Limitations of the current study include its small sample size, analysis of trends at two different time points, as well as potential selection bias in the genetics referral cohort. Future directions include an evaluation of patient satisfaction and quality of life in a prospective cohort of patients undergoing testing via the gynecologic oncologist-initiated genetic testing protocol at our institution.

Conclusion

Gynecologic oncologist-initiated genetic testing leads to increased testing rates and decreased time from diagnosis to test result disclosure as compared with the traditional genetics referral-based model. This facilitates rapid treatment-based decisions, more timely identification of relatives who can benefit from increased surveillance and risk reduction opportunities, and more efficient use of genetic counselor resources.

References

Footnotes

  • Twitter @Kris Jardon

  • Contributors XZ, JP, EA, LG, KJ, WF, EW, LP contributed to the design and implementation of a gynecologic oncology-initiated testing program. SP, RC, AS, EW contributed to the data collection, data analysis, manuscript writing, and editing. WF, JP, XZ contributed to manuscript editing.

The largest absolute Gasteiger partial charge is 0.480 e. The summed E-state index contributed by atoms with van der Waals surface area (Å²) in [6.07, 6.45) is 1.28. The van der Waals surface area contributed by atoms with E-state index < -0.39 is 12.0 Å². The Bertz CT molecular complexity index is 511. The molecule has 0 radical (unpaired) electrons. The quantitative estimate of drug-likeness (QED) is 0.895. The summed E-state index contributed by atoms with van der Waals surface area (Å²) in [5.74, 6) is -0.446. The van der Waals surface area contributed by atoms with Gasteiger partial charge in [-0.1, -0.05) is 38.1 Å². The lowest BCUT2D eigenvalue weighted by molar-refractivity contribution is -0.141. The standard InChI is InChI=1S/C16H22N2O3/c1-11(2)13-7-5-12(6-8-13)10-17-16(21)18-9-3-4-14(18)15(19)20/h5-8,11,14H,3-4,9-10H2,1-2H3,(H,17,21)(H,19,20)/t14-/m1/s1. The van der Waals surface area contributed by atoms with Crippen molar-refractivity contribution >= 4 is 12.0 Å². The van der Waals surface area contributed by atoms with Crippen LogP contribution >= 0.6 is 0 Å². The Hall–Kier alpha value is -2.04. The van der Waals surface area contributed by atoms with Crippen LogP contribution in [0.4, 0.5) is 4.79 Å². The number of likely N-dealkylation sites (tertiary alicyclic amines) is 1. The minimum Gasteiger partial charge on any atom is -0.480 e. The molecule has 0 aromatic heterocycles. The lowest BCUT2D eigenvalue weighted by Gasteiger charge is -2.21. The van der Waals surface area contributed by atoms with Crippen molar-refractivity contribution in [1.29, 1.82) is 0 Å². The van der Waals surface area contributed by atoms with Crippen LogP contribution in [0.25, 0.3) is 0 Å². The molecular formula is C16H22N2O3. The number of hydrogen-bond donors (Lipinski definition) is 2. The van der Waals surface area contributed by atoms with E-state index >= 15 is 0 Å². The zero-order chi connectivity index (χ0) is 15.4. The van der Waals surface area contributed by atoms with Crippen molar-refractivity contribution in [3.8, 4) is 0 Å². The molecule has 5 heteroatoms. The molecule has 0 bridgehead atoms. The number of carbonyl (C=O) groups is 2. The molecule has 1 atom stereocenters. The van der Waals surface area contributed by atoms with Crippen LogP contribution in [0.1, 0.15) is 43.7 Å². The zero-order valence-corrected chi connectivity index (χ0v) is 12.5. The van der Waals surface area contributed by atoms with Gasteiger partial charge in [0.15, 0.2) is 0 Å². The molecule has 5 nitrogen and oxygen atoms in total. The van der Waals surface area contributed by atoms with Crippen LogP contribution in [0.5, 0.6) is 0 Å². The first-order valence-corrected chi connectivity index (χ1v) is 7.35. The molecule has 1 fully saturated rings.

• Funding The authors have not declared a specific grant for this research from any funding agency in the public, commercial, or not-for-profit sectors.

  • Competing interests None declared.

  • Patient consent for publication Not required.

  • Provenance and peer review Not commissioned; externally peer reviewed.

  • Data availability statement Data are available upon reasonable request. The authors will submit their data excel sheet upon request.